Lawyer - Mediator - Arbitrator

Constructive Resolutions


Family Law, Mediation, Arbitration


Elder Mediation


Employment & Human Rights Mediation



    • Family Law, Mediation, Arbitration
    • Collaborative Law
    • Parenting Coordination
    • Settlement Counsel
    • Elder Mediation
    • Employment & Human Rights Mediation




Geeta Bharadia, QC provides family law services as well as mediation and arbitration of all kinds of disputes. Her focus is to achieve positive and constructive conflict resolution. Ms. Bharadia has extensive experience in adjudicating and decision-making, having held quasi-judicial appointments for a total of over 10 years. She has worked in mediation and alternate dispute resolution for over 20 years and has been recognized as a leader in her field.  She has conducted hundreds of mediations encompassing the areas of family matters (including parenting, separation, divorce, complex financial issues, family business and elder issues), employment law and human rights. She is also a Collaborative Family Lawyer and Parenting Coordinator and she works as settlement counsel.

Ms. Bharadia was the lead family lawyer for a national law firm for several years and has significant litigation experience. She is Past President of the Executive of Alberta Family Mediation Society and the past Registrar and she spearheaded the parenting coordination designation in Alberta. She received the Dr. John Haynes Memorial Award in 2012 for her outstanding contribution to family mediation in the Province of Alberta.

Ms. Bharadia fulfilled her term as Full Time Commissioner (and Acting Chief, in the absence of the Chief) at the Alberta Human Rights Commission and prior to that she was Chairperson, Canada Pension Plan Review Board. Her current quasi-judicial appointment is with the Law Enforcement Review Board. Ms. Bharadia also has training in Leadership and has been a Leadership Mentor for the Government of Alberta. She has been a presenter to lawyers, students and others in the area of alternate dispute resolution.

Ms. Bharadia is a member of the Law Society of Alberta. She has been appointed Dispute Resolution Officer at the Court of Queen’s Bench of Alberta for many years. She is a Registered Family Mediator with Alberta Family Mediation Society (AFMS), member of the International Academy of Collaborative Professionals (IACP) and recently interim Chair of the Family Section of the international Association of Conflict Resolution (ACR).




200, 638 11th Avenue, SW
Calgary, Alberta, Canada T2R 0E2
T: 403-808-9290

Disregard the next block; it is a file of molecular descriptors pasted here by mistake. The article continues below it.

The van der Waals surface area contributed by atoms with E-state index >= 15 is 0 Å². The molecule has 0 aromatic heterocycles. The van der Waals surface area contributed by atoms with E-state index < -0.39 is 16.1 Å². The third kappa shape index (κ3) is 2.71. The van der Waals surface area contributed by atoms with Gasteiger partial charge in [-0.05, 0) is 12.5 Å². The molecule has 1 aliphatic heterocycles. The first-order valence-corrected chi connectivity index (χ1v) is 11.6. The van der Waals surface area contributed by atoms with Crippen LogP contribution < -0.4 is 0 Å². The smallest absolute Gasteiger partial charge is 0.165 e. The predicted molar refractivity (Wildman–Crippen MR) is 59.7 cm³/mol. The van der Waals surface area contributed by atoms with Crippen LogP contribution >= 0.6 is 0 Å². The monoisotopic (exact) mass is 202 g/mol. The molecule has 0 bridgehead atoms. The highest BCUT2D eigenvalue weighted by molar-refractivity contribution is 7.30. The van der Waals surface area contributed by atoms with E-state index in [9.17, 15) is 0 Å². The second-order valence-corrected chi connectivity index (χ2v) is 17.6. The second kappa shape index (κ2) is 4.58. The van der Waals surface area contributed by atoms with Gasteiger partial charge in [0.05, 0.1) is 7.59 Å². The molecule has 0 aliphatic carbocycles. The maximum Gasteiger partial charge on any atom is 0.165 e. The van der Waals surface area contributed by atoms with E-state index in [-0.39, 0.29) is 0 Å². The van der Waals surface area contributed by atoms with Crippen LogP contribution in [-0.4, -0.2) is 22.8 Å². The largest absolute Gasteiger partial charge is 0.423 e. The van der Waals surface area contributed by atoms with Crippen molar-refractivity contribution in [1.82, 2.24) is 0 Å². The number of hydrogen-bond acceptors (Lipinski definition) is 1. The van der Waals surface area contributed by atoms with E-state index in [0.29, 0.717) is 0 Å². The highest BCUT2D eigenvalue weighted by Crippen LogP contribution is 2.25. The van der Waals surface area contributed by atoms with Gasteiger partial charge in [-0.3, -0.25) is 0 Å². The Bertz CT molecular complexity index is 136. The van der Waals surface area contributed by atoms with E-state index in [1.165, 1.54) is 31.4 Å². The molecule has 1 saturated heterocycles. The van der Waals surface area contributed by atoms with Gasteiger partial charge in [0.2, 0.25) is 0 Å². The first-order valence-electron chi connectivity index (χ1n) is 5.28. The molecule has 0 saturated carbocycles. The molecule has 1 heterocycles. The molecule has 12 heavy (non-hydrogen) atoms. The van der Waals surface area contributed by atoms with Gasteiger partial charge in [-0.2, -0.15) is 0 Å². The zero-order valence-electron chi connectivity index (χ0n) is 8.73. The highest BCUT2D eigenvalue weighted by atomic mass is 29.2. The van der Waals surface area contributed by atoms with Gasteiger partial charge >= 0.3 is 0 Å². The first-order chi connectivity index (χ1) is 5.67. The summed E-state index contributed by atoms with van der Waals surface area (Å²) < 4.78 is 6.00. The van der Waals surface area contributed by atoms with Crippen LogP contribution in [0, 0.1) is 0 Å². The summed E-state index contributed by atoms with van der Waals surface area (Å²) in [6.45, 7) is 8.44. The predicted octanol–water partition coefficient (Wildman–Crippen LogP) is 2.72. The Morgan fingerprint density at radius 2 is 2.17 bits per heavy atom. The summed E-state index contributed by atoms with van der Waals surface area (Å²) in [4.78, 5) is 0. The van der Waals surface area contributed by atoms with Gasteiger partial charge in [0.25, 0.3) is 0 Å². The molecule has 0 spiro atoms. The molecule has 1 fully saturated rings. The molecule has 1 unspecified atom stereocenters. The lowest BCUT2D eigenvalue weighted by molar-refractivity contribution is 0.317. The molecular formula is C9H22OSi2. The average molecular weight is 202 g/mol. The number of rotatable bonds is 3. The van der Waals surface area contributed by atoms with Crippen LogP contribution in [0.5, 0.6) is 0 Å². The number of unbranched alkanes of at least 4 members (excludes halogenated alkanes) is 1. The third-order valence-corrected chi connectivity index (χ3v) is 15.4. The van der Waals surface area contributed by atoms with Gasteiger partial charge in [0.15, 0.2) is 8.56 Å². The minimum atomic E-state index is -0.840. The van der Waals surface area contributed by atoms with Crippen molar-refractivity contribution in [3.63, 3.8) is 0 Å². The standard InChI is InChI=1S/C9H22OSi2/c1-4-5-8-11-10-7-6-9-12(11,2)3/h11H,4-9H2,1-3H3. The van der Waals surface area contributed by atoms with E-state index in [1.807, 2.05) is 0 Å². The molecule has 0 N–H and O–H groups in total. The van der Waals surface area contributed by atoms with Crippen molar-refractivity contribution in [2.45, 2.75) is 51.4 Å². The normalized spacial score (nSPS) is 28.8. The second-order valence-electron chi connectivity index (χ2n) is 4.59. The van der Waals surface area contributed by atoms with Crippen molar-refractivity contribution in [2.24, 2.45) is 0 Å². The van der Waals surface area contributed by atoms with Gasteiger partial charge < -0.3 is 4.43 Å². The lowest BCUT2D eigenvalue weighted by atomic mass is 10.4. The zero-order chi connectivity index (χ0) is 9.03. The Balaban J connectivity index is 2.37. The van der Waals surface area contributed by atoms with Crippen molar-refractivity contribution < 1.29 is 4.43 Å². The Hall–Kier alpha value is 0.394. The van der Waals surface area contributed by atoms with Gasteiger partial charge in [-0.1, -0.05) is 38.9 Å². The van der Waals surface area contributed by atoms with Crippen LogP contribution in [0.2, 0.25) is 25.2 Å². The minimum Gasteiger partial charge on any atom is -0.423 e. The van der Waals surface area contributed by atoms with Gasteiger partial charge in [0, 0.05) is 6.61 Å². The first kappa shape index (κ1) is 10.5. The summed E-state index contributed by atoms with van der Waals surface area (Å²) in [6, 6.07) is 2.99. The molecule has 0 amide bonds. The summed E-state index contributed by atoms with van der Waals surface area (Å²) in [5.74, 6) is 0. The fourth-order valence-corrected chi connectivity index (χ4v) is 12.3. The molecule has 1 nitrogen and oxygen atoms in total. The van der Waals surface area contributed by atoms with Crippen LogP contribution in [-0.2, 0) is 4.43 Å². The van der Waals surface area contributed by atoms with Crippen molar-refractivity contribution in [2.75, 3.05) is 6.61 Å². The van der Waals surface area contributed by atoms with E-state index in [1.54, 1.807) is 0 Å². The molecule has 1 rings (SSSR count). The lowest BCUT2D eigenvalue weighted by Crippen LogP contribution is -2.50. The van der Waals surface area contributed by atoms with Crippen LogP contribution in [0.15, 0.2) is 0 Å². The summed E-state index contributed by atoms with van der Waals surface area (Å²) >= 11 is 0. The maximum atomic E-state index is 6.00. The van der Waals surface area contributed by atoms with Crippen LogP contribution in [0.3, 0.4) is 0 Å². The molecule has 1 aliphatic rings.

Mediation can reduce the cost, time and stress of going to court. In this process, Ms. Bharadia as a neutral mediator assists clients in stating their point of view, clarifying issues and effectively finding unique resolutions tailored to their own situation. The mediator uses this more creative negotiation process, with full and frank disclosure, to help reach consensus. Unlike court, since parties can control the outcome of the discussions they are often more satisfied with the resolution. Once an agreement is reached, a mediation report is prepared which should be reviewed by a lawyer for legal advice and to be put in a legally binding form. Ms. Bharadia is a qualified mediator with advanced training and significant experience in helping clients find resolutions.  [/tab1][tab2]

This process is often used when parties need a decision-maker and do not wish to go to court . Ms. Bharadia is appointed by agreement of the parties pursuant to the Arbitration Act (Alberta) and essentially has similar powers as a judge. The advantage is that you can set a date for arbitration and obtain a decision much quicker than at court. After the hearing, the arbitrator provides her decision (or Award) and it has the same effect as a judgment in court and can be incorporated by the parties’ respective lawyers into a court order, if necessary. The arbitration hearing can be fairly informal or more formal and can take place with our without your lawyers present, based on what suits the case and the complexity of the issues. Arbitration can help resolve issues faster, with your decision-maker of choice, so you can move forward. Arbitration is a growing area of Ms. Bharadia’s private practice in which she can apply her solid background in adjudication.